Imagine what it was like to wake up on Sunday as Laurent Koscielny. Sunday was very much his Easter Saturday. Rejected by those he would count as supporters, those who questioned  all he had lived for, ruing decisions made under pressure.  Was there not a different way? Why did you not play it differently? We thought we were going to light up the world together. And now, nothing.

I’m not saying Koscielny is Jesus. I don’t even support Arsenal. I just thought it was an interesting parallel.

The question is, will there be a Resurrection Sunday?





suffering fouls gladly

1 10 2010

When the most interesting statistic in a football match  is “fouls suffered” you know things are bad. That was my experience watching Valencia vs Man U on Wednesday. And Utrecht vs Liverpool on Thursday come to think of it. A waste of 90 minutes? Arguable! Intending to switch my brain off, I was bored so I began to think. Isn’t that an interesting thing to count. And interesting language. Are fouls suffered? Or received, experienced, taken?

there he goes again

Players have different attitudes to suffering fouls. For some, the slightest touch is enough to bring them diving majestically to the floor sporting toddler-style tantrums. Think Drogba. Or it brings an angry retaliation. Think Rooney.  Other players are built of stronger stuff and suffer fouls more gladly. You get knocked down, and you get up again. You are, after all, playing a contact sport. Think John Terry (on a good day!). How they respond to those fouls will often define them as players.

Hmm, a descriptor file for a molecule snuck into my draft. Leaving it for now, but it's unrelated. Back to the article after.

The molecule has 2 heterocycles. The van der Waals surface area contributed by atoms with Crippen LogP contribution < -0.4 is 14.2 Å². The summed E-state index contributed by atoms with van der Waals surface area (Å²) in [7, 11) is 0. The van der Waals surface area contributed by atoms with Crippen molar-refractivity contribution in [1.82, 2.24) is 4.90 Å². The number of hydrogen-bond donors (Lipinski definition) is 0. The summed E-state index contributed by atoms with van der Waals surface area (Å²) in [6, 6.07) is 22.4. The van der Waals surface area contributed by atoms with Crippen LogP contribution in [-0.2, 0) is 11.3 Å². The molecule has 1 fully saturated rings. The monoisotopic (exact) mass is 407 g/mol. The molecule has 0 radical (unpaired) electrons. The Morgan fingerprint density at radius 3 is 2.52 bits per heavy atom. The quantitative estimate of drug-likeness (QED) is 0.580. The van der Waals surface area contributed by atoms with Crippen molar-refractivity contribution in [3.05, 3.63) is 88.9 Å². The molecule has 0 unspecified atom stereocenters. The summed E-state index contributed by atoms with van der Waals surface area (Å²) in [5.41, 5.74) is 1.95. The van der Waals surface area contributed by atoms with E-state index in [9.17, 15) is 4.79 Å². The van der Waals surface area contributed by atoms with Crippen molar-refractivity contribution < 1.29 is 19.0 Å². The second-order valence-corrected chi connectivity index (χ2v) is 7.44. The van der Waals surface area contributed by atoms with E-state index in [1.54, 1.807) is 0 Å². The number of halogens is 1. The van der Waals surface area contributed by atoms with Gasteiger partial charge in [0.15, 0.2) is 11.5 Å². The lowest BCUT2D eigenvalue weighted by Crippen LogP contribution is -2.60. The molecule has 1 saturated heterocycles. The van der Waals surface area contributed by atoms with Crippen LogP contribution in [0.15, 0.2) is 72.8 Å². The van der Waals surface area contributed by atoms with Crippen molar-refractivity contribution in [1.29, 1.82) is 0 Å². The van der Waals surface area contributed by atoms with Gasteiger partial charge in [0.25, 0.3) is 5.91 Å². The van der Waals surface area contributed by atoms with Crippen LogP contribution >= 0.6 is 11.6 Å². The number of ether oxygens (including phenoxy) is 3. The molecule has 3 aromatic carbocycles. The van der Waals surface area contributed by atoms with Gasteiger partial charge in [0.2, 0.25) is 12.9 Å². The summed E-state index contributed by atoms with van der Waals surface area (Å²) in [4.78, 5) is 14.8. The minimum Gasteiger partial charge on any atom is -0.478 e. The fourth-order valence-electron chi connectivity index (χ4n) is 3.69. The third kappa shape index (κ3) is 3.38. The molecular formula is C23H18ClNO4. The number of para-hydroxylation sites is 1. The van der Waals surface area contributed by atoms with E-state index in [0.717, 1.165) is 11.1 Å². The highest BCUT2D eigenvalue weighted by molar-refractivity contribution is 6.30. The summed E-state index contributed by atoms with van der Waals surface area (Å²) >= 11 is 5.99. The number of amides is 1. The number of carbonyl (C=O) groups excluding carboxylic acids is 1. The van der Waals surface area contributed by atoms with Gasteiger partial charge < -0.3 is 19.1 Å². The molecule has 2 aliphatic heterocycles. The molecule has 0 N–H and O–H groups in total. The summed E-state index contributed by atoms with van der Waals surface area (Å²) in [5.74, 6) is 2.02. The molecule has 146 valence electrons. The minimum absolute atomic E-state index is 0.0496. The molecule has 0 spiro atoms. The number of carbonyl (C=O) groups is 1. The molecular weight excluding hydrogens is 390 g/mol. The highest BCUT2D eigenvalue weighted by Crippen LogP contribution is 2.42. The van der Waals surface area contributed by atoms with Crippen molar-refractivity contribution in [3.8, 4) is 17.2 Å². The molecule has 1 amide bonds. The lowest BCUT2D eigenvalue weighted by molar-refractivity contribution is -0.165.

Following Jesus brings up some similar issues, for leaders yes, but for everyone else too. We know we will be fouled, sometimes badly, sometimes innocuously. It is how we respond to those fouls that define us as followers of Jesus.

There’s much biblical precedent for expecting to be fouled, on purpose or not. Prophets, preachers and ordinary people are repeatedly ignored, mocked, confused, disheartened; and more seriously beaten, imprisoned, executed. So the odd (or frequent) argument, hurtful comment, draining conversation, thoughtless remark, conflicting vision, broken window, verbal abuse or black dog of lingering depression are to be expected. Anticipated. But, I hasten to add, not yearned for to earn “bruise badges” to show how tough or effective we are, nor milked to gain attention or sympathy we feel we deserve.